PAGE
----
The Longview Police Department will again have an office in the Highlands neighborhood.
The branch office will replace a closed police department office in the low-income neighborhood.
The Longview City council unanimously awarded $250,000 Thursday for the building, which will be located in Archie Anderson Park.
The previous Highlands office closed in 2019 when the department’s lease ended as new property owners took over the building.
The office was located at 216 30th Ave. behind the St. Helens grocery store, and served the city’s poorest neighborhood for nearly 24 years, according to a previous TDN report.
Longview City Manager Kurt Sacha said the lowest bid to construct the new building came in $300,000 over the estimated costs as construction expenses continue to rise.
Interim Planning Manager Adam Trimble said the council previously funded $150,260 for the police Highlands office. The Washington State Legislature also awarded the police department $250,000 for the project in 2020.
Longview Police Capt. Branden McNew said the Highlands station was smaller than the department’s main station on Hudson Street. He said operating the Highlands office helped officers respond to calls more quickly on the west side of the city and form relationships with the community.
Editor’s note: This is the last Capitol Dispatch, a column that appears every Sunday during the legislative session.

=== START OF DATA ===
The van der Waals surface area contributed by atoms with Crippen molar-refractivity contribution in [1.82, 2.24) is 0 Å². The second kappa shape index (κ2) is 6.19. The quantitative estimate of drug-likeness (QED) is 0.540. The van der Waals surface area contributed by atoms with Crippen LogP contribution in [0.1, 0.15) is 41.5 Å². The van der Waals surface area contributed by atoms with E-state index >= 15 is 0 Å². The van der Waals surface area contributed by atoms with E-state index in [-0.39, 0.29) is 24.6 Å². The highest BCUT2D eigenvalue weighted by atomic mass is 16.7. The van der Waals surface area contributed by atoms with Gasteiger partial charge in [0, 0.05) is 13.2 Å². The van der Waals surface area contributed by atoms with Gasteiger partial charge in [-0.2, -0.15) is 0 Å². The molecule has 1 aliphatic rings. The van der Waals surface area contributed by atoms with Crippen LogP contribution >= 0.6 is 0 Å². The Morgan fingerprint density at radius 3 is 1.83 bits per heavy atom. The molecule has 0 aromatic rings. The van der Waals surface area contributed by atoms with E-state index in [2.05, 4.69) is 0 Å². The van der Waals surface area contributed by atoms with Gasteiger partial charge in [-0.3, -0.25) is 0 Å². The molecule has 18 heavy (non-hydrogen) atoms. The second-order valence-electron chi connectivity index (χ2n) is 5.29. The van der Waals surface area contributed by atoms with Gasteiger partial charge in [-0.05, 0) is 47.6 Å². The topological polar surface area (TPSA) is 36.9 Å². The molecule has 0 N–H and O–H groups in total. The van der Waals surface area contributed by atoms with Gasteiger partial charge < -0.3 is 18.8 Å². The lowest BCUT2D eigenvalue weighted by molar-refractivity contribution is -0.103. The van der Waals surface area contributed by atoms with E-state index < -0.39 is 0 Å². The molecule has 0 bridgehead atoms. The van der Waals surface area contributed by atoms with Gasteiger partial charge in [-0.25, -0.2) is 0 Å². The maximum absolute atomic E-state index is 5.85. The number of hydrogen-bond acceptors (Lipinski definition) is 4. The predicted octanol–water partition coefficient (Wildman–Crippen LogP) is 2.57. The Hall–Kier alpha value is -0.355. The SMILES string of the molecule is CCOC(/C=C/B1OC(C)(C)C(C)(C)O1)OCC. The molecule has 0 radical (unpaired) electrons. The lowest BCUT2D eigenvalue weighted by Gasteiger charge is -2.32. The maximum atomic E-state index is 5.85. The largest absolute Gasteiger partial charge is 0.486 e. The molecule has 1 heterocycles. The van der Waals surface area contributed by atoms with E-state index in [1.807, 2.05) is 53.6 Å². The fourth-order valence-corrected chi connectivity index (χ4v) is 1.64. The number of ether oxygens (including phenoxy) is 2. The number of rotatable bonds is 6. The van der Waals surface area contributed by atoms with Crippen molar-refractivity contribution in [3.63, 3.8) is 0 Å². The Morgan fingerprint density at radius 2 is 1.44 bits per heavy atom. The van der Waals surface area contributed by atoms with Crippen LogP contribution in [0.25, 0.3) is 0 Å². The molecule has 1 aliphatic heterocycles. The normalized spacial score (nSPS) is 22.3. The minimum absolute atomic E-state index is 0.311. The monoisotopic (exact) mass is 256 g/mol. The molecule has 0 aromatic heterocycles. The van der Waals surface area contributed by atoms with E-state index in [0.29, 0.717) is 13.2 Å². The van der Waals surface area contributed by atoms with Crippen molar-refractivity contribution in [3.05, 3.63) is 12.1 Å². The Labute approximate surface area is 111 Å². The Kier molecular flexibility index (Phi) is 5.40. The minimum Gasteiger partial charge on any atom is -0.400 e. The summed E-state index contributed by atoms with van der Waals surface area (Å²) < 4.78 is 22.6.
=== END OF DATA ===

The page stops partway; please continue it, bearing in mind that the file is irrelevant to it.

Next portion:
The dispersed funds came from the U.S. Department of Housing and Urban Development’s Community Block Grants. HUD allocated $332,787 to create housing or better living environments in Longview this year. In addition to creating housing, projects could include funding public facilities, infrastructure and creating economic opportunities, Trimble said.
The city parks and recreation department was awarded $20,000 for the Longview Super Summers youth program and $16,640 to design and plan the Cloney Park playground on 28th Avenue.
Community House on Broadway was allotted $9,500 to cover administrative costs to provide rental assistance. This is in addition to the $42,300 the shelter received Thursday for rental assistance from a different federal funding source.
City staff recommended funding about $20,000 less for the police satellite office, but councilmembers opted to take money from another applicant instead.
Active transportation advocates on Thursday praised the Longview City Council for its support of a complete streets ordinance.
Council members decided not to fund Cowlitz-Wahkiakum Legal Aid’s $15,000 request and instead allocated the money to toward the Highlands police office.
The legal nonprofit aimed to use the money to help low-income tenants being evicted once the pandemic rental moratorium ends.
The Council moved $5,000 of unallocated funds to the police project as well.
Staff also suggested not funding a nearly $49,000 request from Community House on Broadway to expand the shelter’s child care and youth services. The council agreed.
Shelter Director Frank Morrison said the expansion is needed because the organization housed up to 200 children last year and staff watched children 40 hours a week because “a lot of the daycares were shut down” during the pandemic.